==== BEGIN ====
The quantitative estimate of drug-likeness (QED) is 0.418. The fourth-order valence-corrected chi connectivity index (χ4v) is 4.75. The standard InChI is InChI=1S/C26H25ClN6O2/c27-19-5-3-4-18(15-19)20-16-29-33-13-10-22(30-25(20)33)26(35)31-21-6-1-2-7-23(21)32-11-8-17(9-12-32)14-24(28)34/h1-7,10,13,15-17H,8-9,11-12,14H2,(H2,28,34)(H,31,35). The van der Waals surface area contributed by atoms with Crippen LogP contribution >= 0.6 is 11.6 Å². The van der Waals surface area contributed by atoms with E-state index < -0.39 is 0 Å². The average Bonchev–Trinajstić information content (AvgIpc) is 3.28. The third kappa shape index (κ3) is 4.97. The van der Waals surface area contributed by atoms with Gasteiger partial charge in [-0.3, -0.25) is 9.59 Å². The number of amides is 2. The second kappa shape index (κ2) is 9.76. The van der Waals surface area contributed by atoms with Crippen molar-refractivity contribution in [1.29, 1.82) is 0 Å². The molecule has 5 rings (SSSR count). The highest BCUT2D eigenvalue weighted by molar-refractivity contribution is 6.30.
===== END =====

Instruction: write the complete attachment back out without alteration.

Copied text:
The quantitative estimate of drug-likeness (QED) is 0.418. The fourth-order valence-corrected chi connectivity index (χ4v) is 4.75. The standard InChI is InChI=1S/C26H25ClN6O2/c27-19-5-3-4-18(15-19)20-16-29-33-13-10-22(30-25(20)33)26(35)31-21-6-1-2-7-23(21)32-11-8-17(9-12-32)14-24(28)34/h1-7,10,13,15-17H,8-9,11-12,14H2,(H2,28,34)(H,31,35). The van der Waals surface area contributed by atoms with Crippen LogP contribution >= 0.6 is 11.6 Å². The van der Waals surface area contributed by atoms with E-state index < -0.39 is 0 Å². The average Bonchev–Trinajstić information content (AvgIpc) is 3.28. The third kappa shape index (κ3) is 4.97. The van der Waals surface area contributed by atoms with Gasteiger partial charge in [-0.3, -0.25) is 9.59 Å². The number of amides is 2. The second kappa shape index (κ2) is 9.76. The van der Waals surface area contributed by atoms with Crippen molar-refractivity contribution in [1.29, 1.82) is 0 Å². The molecule has 5 rings (SSSR count). The highest BCUT2D eigenvalue weighted by molar-refractivity contribution is 6.30.